Origin and Application

Lord Dalhousie, the Governor-General of India from 1848 to 1856, was the first to propose the Doctrine of Lapse. Dalhousie saw its implementation as a means of ensuring a stable government and preventing political instability in Indian states. The British East India Company may acquire any princely kingdom when the ruler did not have a male heir or a legally adopted male successor under this concept. Upon the death of the king, the territory of such states “lapsed” into British sovereignty.

I have written a post on Rani Lakshmi Bai. The state of Jhansi was ruled by Raja Gangadhar Rao. When he died, Jhansi was without an heir. They adopted a boy named “Damodar Rao“, however, the Company refused to accept him as an heir. So, the British East India Company captured Jhansi, and as a result Rani Lakshmi Bai joined forces against the British in the revolt of 1857.

Resistance and Opposition

The Doctrine of Lapse caused tremendous disagreement and opposition among Indians. Many Indians viewed the policy as a violation of their rights and independence. The absorption of princely kingdoms, which were a part of Indian culture and political heritage, fueled anger at British colonial control. This opposition was essential in igniting the Indian independence movement and molding public opinion against British Empire.

Criticism and Controversy

The Doctrine of Lapse was heavily criticized, both in India and in Britain as a whole. Critics said that the program was offensive to morality and an abuse of trust between the British and Indian authorities. They questioned the British East India Company’s ability to assess the validity of succession in Indian governments, viewing the theory as a method of expanding British geographical control rather than encouraging good governance.

Legacy and Abolition of Doctrine of Lapse

The Doctrine of Laps was in effect until the 1857 Indian revolt, also known as the First War of Independence. The uprising and subsequent events forced the British administration to rethink its Indian policy. The Doctrine of Laps was officially abandoned in 1858.

Following the revolt, the British Crown gained direct control of India with the Government of India Act 1858, gradually preserving the authority of the princely kingdoms. The British administration acknowledged the rights and independence of the princely states, but only within the framework of British supremacy. Princely states may keep their rulers, who had varied degrees of local control and administration over their territory. It is crucial to remember, however, that the overall power dynamics between the British and the princely kingdoms continued to favor British rule.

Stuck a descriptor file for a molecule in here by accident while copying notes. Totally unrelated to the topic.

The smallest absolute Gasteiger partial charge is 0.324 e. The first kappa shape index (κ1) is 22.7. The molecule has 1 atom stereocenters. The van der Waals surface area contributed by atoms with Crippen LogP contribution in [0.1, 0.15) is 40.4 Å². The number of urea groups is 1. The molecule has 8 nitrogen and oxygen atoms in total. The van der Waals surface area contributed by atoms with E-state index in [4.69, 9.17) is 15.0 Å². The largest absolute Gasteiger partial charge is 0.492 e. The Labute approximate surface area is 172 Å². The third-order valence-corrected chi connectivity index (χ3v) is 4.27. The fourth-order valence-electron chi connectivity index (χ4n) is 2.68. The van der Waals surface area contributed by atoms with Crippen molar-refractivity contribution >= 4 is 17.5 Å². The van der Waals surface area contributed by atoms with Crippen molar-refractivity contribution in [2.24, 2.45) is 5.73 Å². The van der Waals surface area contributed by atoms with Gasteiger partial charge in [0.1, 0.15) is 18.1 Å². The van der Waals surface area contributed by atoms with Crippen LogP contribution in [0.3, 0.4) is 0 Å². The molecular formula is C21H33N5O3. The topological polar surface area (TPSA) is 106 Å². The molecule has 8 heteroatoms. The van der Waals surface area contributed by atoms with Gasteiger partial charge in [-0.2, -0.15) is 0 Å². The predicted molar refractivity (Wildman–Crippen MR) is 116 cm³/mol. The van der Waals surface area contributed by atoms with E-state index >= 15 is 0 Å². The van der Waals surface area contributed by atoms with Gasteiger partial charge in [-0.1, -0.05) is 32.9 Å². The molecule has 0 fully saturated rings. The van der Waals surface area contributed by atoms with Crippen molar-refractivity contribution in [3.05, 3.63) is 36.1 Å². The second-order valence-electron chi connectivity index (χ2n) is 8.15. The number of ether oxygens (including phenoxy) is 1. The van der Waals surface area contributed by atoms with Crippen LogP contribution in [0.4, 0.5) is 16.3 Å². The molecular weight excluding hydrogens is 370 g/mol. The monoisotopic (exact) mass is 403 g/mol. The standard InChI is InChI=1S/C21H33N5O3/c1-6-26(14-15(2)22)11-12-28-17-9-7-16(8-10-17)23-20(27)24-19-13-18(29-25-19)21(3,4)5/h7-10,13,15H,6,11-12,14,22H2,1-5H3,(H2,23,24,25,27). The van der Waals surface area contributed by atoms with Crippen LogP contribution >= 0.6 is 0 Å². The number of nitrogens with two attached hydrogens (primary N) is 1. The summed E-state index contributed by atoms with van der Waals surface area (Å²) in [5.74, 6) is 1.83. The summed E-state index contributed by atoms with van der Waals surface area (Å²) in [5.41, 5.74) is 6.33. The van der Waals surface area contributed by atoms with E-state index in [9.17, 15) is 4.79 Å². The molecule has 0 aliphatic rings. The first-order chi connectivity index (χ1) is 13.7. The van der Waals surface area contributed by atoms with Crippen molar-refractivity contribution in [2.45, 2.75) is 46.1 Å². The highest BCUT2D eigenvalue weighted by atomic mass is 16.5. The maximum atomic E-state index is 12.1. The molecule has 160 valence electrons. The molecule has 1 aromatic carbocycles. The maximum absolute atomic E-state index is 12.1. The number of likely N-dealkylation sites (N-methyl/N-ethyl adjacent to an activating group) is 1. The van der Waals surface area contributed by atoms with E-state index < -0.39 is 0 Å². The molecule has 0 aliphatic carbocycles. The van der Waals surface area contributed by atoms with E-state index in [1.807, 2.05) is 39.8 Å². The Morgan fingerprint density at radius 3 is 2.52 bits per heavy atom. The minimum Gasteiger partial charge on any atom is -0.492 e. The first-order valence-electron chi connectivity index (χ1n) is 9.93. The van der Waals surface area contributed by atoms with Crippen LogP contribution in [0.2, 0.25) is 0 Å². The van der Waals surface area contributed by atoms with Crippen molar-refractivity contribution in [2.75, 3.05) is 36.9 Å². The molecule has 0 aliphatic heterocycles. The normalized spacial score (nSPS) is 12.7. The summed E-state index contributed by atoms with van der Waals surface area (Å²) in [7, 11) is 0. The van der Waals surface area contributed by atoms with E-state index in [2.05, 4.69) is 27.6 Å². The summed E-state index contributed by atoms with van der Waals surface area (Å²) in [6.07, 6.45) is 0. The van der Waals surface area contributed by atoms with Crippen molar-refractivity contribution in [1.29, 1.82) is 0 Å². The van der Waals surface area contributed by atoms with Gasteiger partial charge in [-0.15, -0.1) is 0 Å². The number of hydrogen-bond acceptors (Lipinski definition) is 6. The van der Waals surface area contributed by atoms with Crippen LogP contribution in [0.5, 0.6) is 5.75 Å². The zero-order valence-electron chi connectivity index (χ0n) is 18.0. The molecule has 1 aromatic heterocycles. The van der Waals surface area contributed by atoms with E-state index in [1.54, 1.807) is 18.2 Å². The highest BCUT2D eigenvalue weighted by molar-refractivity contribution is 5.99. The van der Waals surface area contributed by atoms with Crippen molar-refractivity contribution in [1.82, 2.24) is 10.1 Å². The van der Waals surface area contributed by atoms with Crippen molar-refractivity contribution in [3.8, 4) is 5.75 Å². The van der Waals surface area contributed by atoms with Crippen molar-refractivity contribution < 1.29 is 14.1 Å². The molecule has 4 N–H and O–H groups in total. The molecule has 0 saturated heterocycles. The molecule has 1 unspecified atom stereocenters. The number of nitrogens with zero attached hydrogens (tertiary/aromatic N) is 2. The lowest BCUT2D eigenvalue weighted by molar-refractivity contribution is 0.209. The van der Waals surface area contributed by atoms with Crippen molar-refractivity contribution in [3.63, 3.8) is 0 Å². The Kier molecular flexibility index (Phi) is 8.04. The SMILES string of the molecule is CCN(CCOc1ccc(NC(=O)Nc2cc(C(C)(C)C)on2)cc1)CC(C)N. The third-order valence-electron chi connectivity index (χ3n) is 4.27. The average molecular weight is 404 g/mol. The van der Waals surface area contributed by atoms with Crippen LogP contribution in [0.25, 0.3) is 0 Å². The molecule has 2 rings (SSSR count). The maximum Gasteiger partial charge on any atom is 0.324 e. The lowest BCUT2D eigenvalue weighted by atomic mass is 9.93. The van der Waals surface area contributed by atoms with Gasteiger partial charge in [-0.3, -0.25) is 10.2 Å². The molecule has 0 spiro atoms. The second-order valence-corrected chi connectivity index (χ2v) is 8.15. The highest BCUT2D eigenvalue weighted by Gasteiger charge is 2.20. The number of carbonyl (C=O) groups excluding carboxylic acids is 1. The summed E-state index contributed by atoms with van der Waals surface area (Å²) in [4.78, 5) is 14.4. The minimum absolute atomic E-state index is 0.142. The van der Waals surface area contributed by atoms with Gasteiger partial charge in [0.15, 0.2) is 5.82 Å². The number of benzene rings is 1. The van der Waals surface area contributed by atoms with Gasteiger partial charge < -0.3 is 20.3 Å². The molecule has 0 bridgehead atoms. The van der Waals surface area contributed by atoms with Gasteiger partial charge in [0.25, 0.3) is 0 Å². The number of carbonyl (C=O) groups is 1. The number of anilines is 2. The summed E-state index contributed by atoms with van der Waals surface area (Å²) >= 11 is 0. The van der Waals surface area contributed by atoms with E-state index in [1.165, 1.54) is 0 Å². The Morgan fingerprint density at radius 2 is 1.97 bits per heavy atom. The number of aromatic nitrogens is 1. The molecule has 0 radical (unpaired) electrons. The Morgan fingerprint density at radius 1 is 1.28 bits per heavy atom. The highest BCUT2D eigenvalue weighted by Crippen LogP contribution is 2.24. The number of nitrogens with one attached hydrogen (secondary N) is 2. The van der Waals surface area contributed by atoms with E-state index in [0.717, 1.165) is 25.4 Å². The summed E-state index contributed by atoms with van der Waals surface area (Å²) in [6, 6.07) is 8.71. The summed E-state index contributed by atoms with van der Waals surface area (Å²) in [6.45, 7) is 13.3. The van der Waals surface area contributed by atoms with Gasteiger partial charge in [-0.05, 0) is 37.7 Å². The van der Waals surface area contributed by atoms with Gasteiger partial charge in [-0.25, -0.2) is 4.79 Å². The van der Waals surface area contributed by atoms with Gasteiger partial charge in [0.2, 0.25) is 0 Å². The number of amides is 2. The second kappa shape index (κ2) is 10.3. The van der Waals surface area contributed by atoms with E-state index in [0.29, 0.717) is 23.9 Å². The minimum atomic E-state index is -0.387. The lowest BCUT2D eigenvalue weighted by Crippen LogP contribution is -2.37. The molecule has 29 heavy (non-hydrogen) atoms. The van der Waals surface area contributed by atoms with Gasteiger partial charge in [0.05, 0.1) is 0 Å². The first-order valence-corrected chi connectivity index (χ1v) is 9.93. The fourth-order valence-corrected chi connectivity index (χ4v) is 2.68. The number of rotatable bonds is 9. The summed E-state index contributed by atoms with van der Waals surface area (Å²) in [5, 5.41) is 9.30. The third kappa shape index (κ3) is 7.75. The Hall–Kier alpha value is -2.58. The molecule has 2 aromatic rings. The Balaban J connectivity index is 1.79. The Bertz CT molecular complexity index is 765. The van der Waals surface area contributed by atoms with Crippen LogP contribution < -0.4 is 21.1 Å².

The Subsidiary Alliance theory showcases British colonial ambitions in India. While claimed as a way of ensuring stability and safety, it primarily served to reinforce British authority and minimize the power of Indian princely kingdoms. The Subsidiary Alliance’s economic exploitation, cultural impact, and resistance movements influenced the course of Indian history, promoting the struggle for independence and ultimately resulting in the end of British rule.

The Doctrine of Laps exemplifies the complexities and controversies surrounding British colonial policies in India. While it provided the British East India Company with a legal mechanism to expand its control, it also generated significant opposition and contributed to the erosion of trust between the British and Indian rulers. The policy’s impact on princely states and the wider Indian population underscores the enduring legacy of colonialism and the struggle for independence in India.

There were many policies that British Rule used to break the Indian spirits and rule over India. Significant are “Divide and Rule”, “Show Indian Culture and Traditions as Backward” and many more. They looted India and took away all the wealth. They gave India a destroyed culture and Westernized everything.

At some point, I still feel like a slave and somewhere, I accused the selfishness and greed of the rulers and princely states. If you are not from India, you can tell the story of Independence of your country (If you are not from United Kingdom).

I have no hatred or bad feelings for the present Britain. However, the generations reading today should understand how inhumanly they behaved. Thank you for reading.